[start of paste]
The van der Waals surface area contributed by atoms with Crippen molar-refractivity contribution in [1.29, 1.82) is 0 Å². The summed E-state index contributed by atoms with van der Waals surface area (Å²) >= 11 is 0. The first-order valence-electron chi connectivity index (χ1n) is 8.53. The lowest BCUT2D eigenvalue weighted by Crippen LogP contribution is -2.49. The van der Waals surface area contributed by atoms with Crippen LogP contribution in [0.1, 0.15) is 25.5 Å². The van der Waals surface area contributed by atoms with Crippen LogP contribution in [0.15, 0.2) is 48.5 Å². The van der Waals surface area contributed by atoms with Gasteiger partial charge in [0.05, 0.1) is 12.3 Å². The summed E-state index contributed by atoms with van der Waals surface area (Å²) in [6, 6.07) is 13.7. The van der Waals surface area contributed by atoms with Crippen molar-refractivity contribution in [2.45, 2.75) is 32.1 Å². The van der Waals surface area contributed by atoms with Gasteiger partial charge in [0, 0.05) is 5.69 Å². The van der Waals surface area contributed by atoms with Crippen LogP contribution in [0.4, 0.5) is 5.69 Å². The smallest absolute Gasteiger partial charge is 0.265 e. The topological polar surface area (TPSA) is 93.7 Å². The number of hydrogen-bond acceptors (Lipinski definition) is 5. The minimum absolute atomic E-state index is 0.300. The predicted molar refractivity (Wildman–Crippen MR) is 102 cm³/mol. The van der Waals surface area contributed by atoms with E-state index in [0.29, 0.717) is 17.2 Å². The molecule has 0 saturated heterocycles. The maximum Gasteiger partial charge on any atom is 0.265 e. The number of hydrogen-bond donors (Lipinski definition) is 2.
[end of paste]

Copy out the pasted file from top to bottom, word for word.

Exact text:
The van der Waals surface area contributed by atoms with Crippen molar-refractivity contribution in [1.29, 1.82) is 0 Å². The summed E-state index contributed by atoms with van der Waals surface area (Å²) >= 11 is 0. The first-order valence-electron chi connectivity index (χ1n) is 8.53. The lowest BCUT2D eigenvalue weighted by Crippen LogP contribution is -2.49. The van der Waals surface area contributed by atoms with Crippen LogP contribution in [0.1, 0.15) is 25.5 Å². The van der Waals surface area contributed by atoms with Crippen LogP contribution in [0.15, 0.2) is 48.5 Å². The van der Waals surface area contributed by atoms with Gasteiger partial charge in [0.05, 0.1) is 12.3 Å². The summed E-state index contributed by atoms with van der Waals surface area (Å²) in [6, 6.07) is 13.7. The van der Waals surface area contributed by atoms with Crippen molar-refractivity contribution in [2.45, 2.75) is 32.1 Å². The van der Waals surface area contributed by atoms with Gasteiger partial charge in [0, 0.05) is 5.69 Å². The van der Waals surface area contributed by atoms with Crippen LogP contribution in [0.4, 0.5) is 5.69 Å². The smallest absolute Gasteiger partial charge is 0.265 e. The topological polar surface area (TPSA) is 93.7 Å². The number of hydrogen-bond acceptors (Lipinski definition) is 5. The minimum absolute atomic E-state index is 0.300. The predicted molar refractivity (Wildman–Crippen MR) is 102 cm³/mol. The van der Waals surface area contributed by atoms with E-state index in [0.29, 0.717) is 17.2 Å². The molecule has 0 saturated heterocycles. The maximum Gasteiger partial charge on any atom is 0.265 e. The number of hydrogen-bond donors (Lipinski definition) is 2.